Image

Heritage Guide to The Geelong College







Search the Guide
»


To find information in this Guide please select one of the green coloured options.

To Select a Page Group when displayed, right click and select 'Open'.


Copyright Conditions Apply.



STEEL, William Howard ‘Beattie’ (1920-2004)

Dr William Steel.

Dr William Steel.

STEEL, Dr William Howard ‘Beattie’ (1920-2004)


Optics physicist, Dr William Steel, was the son of Thomas Heron Steele and Emily Mary Vivien nee Davies and first attended Portarlington State School.


‘He boarded at the College from 1933 to 1937 and was one of its most brilliant students. His school nickname, resulting from his reading the part of Beatrice in 'Much Ado about Nothing', stayed with him for the rest of his life. ‘Beattie’ studied under two legendary masters, Tammy Henderson (science) and E B Lester (mathematics). He was Dux of the School in 1936. In his final year he gained 1st class honours in six subjects and in three of them won the exhibition, (the highest marks in the state.) He went on to the University of Melbourne, residing in Ormond College and graduating in both arts and science. During World War II, he carried out essential work in optics. After the war, he studied at the Sorbonne, where he received his Doctorate en Sciences Physiques in 1953 and a copy of this theses is held in the School Archives. He returned to Sydney and, from 1953 to 1985, worked at CSIRO National Measurements Laboratory gaining an international reputation in optics and interferometry. His achievements were not widely known in Australia because his field was very specialised. After his retirement from CSIRO, he continued to teach and work as an honorary professor at Macquarie University for another fifteen years. He was the first chairman of the Australian Optical Society and for many years, president of the International Commission for Optics.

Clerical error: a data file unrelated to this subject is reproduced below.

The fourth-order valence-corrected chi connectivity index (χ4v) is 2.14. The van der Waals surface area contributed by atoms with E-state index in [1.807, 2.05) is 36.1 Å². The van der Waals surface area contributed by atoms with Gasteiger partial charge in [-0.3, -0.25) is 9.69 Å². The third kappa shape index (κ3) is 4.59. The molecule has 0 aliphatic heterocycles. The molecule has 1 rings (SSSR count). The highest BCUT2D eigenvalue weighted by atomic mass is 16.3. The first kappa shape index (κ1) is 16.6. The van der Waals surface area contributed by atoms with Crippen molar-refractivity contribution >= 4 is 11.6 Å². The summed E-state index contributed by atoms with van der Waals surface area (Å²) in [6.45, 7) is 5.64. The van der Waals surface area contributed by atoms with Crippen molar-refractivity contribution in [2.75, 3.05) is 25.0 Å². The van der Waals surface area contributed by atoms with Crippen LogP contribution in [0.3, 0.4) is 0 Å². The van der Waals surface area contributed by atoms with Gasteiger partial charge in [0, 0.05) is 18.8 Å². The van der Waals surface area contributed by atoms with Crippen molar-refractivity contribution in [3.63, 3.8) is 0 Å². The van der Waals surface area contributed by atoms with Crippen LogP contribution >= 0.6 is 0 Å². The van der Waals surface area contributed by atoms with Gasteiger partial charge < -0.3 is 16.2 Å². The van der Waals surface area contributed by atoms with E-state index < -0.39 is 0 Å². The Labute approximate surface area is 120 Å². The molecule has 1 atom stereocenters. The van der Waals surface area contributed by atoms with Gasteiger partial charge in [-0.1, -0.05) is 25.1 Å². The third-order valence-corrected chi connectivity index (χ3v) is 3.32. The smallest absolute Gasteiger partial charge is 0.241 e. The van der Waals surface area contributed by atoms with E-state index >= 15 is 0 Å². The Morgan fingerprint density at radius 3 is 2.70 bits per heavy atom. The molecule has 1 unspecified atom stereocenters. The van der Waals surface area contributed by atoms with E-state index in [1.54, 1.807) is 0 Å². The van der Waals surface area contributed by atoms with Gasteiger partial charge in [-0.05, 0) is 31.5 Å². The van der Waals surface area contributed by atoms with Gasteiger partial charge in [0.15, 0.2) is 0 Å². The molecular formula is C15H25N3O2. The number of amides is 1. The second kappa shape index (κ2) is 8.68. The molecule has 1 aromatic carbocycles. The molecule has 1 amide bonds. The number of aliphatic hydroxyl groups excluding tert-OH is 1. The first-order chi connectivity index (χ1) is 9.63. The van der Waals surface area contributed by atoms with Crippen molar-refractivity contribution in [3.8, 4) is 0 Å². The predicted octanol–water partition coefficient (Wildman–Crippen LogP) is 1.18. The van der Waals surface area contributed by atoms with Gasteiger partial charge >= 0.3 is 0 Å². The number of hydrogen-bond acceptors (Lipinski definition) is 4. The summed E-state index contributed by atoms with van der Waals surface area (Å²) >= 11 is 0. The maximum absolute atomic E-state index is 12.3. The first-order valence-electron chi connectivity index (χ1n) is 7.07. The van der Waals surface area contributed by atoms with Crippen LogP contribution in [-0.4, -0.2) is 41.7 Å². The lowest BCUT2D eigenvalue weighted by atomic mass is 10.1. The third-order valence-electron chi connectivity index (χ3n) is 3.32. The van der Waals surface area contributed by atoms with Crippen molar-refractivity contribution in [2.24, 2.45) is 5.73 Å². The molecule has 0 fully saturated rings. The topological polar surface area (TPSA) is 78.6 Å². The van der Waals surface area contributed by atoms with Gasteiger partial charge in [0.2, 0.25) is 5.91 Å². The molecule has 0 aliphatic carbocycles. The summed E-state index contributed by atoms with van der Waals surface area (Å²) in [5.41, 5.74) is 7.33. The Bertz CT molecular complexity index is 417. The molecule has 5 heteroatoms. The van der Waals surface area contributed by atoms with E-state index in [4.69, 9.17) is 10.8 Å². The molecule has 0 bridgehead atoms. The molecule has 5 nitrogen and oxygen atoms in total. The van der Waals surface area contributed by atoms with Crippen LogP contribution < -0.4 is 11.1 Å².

His awards included the 1985 Mees Medal of the Optical Society of America, awarded every two years to a person 'who exemplifies the thought that optics transcends all boundaries —interdisciplinary and international alike.' The society acknowledged his contributions to many international organisations as well as his technical achievements in diffraction theory, interferometry and optical design. The Australian Optical Society, on news of his death, resolved to rename its premier award 'The Australian Optical Society W.H. (Beattie) Steel Medal.' Beattie always kept his parting gift from the technical staff at CSIRO - a model with the inscription, 'Optics is Light Work.'



Sources: Ad Astra December 1985 p 3; Alan Douglas (1932) and Ken Aitken (1934), Obituary-Ad Astra January 2005 p 29; Sydney Morning Herald 20 September 2004.
© The Geelong College. Unless otherwise attributed, The Geelong College asserts its creative and commercial rights over all images and text used in this publication. No images or text material may be copied, reproduced or published without the written authorisation of The College.